The current orderbook of the B.Delta family includes 121 ships, mostly of the B.Delta37 and B.Delta43 types, but also self-unloader and Laker ships. B.Delta derivatives, such as chemical tankers, are also under construction in China.
In total, already 40 B.Delta ships have been delivered from six different shipyards in China to nine shipowners.
Meanwhile Turkey-based Ecoships recently included a customised version of the Six Sigma DMAIC as a means of optimising the energy efficiency of ships under its management.
The company says fuel efficiency is 15% greater with much reduced emissions of CO2, NOx and SOx emissions.
One vessel it has under management is the 25,000dwt bulk carrier Bulk Rose which was delivered from Turkey’s Cicek Shipyard in 2011 which was initially consuming 840g/dwt of fuel per day. It now consumes 750g/dwt/day.
The DMAIC technique was used to identify energy efficient practices including trim optimisation and weather routing software, Bulk Rose was fitted with a shaft generator and the company estimates that energy efficiency has been improved by 11%.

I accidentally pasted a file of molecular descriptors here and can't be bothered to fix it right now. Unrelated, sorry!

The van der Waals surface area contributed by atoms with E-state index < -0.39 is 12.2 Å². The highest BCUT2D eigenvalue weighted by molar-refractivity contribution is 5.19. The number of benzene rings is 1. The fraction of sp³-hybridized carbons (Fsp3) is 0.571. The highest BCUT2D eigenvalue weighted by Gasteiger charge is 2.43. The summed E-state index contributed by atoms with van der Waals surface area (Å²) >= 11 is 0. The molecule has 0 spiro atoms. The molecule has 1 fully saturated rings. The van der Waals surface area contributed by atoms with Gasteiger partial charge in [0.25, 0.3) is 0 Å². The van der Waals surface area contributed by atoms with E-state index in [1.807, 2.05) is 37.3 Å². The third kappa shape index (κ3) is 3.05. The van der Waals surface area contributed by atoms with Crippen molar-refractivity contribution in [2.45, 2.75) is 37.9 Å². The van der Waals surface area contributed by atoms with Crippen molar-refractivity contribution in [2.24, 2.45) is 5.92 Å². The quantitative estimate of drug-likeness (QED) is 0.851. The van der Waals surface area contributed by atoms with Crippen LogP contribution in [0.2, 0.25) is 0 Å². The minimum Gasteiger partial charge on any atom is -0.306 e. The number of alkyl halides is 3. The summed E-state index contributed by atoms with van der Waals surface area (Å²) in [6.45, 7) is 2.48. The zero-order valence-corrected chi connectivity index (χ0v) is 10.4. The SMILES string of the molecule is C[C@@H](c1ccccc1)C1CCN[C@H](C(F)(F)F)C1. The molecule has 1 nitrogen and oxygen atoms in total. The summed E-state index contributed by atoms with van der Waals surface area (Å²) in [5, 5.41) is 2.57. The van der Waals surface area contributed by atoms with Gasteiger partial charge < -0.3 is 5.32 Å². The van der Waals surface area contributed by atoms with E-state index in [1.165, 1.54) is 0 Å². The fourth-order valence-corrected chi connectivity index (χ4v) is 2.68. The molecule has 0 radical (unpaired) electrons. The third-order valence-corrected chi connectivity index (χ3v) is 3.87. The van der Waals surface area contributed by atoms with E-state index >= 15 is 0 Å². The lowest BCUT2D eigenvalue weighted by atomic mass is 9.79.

Six Sigma DMAIC, a set of techniques used to Define, Measure, Analyse, Improve and Control operational performance and processes, was first developed by Motorola in 1986.
Another recent development has been Green Dolphin 84S a concept developed by the Shanghai Merchant Ship Design & Research Institute (SDARI), with support from DNV GL. “The main objective of DNV GL’s assistance during the development of the Green Dolphin 84S was to help create confidence in the concept design proposed by SDARI for a wide-beam, shallow draught 84,000dwt vessel. DNV GL’s scope included developing an expected operating profile, analysing the hydrodynamic performance of the hull shape, calculating the propulsion efficiency and estimating the fuel oil consumption,” the class society explains.
The operating profile was determined based on the trade volume distribution for this bulk carrier segment looking into trade volumes, voyage distances and the number of voyages for the various cargoes. Sample trades were studied to estimate average voyage speeds and data on draft limitations for a country/port and the relevant cargo-lifting restrictions were taken into consideration when developing the operating profile for the concept design.